Old trams of Istanbul
Before you get in, make sure the taxi-driver will put on his meter! All have one that work, but some drivers will try to make you believe their’s doesn’t … Be persistent or stop one of the many other taxi-drivers around. Be aware that the rates offered during daytime are slightly cheaper than those in the evening and that the prices increase by 50% from midnight to 6 am; but by that time you probably care less…When entering, check if the driver is using the correct rate: one red light on the meter for day rate or two for evening. If you cross one of the Bospherus bridges the toll will be added to your bill. Having said this… as with any taxidriver in this world, if you really want to make sure you’re taken by the fastest route to your destination it’s still always best to make a fixed price, one that you’ve checked with a local. In general taxi’s are a cheap way to get around, but during rush hours Istanbul’s roads are highly congested and the subway (funicular) or tram are a better bet.
Trams in Istanbul are cheap, air conditioned and oblivious of the city traffic! The tram opreates daily from 6 am till midnight and runs from the airport through the old city, across the Galata Bridge and along the Bosphorus to Dolmabahçe Palace.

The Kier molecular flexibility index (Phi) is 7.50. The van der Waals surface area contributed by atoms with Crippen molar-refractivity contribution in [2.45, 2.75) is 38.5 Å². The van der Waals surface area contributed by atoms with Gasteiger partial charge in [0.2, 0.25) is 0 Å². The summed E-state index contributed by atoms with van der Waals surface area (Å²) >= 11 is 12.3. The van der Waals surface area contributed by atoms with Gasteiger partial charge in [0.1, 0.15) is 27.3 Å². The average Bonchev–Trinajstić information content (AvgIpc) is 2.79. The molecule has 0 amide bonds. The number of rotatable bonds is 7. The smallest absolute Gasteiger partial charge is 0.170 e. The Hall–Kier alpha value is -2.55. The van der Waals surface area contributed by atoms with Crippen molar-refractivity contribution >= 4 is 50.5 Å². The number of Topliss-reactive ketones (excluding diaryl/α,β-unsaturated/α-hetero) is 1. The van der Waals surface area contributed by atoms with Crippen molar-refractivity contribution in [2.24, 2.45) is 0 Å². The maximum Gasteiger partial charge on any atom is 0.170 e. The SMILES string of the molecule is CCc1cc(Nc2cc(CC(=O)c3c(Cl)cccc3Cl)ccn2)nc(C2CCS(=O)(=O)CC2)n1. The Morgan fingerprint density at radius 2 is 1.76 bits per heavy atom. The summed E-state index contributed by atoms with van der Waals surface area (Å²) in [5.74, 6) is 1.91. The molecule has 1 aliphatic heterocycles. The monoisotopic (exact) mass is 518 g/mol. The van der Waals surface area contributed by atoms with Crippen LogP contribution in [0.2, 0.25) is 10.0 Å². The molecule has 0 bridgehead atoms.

Funicular, Tünel and metro
Istanbul’s underground system dates back to 1874, when the French built the subway “Tünel”, a funicular subway. The 573-m (1,880-ft) Tünel still runs up the steep slope from the Galata Bridge to Beyoğlu. Istanbul’s metro network is a fast way to commute and is simple to negotiate. In addition to the Tünel two modern Metro lines run under the city. The northern line connects Taksim to Maslak. There is also a funicular system connecting Taksim to Kabataş where you can get on ferries and cross to the Anatolian side, as well as transfer to trams bound for old city. The southern line comes in handy for visitors, connecting Aksaray (with its connections to the tram line) to Atatürk Airport via the main coach station (Otogar). There is also a funicular system connecting Taksim to Kabataş where you can get on ferries and cross to the Anatolian (Asian) side, or tranfer to trams heading for the old city.
Buying tickets (Jetons)
Jetons (tokens) can be bought from Jetonmatic machines that you’ll find at snack/newspaper kiosks in or near busy Istanbul Metro stations, bus stops and ferry docks. You’ll need one token each time you use the tram or metro, irrespective of how far you go.
(Marijn, handig als je een plaatje van een Jetonmatic Machine erbij zoekt)
Bus, metro, tram, funicular: TL 1.50
Ferryboat: TL 1.50
Children of six and younger can travel for free.
Click here to download a map of the network of tram, metro and funiculars (http://www.turkeytravelplanner.com/AssetsTurkey/Istanbul/Transport/IstanbulRayliSistem.pdf)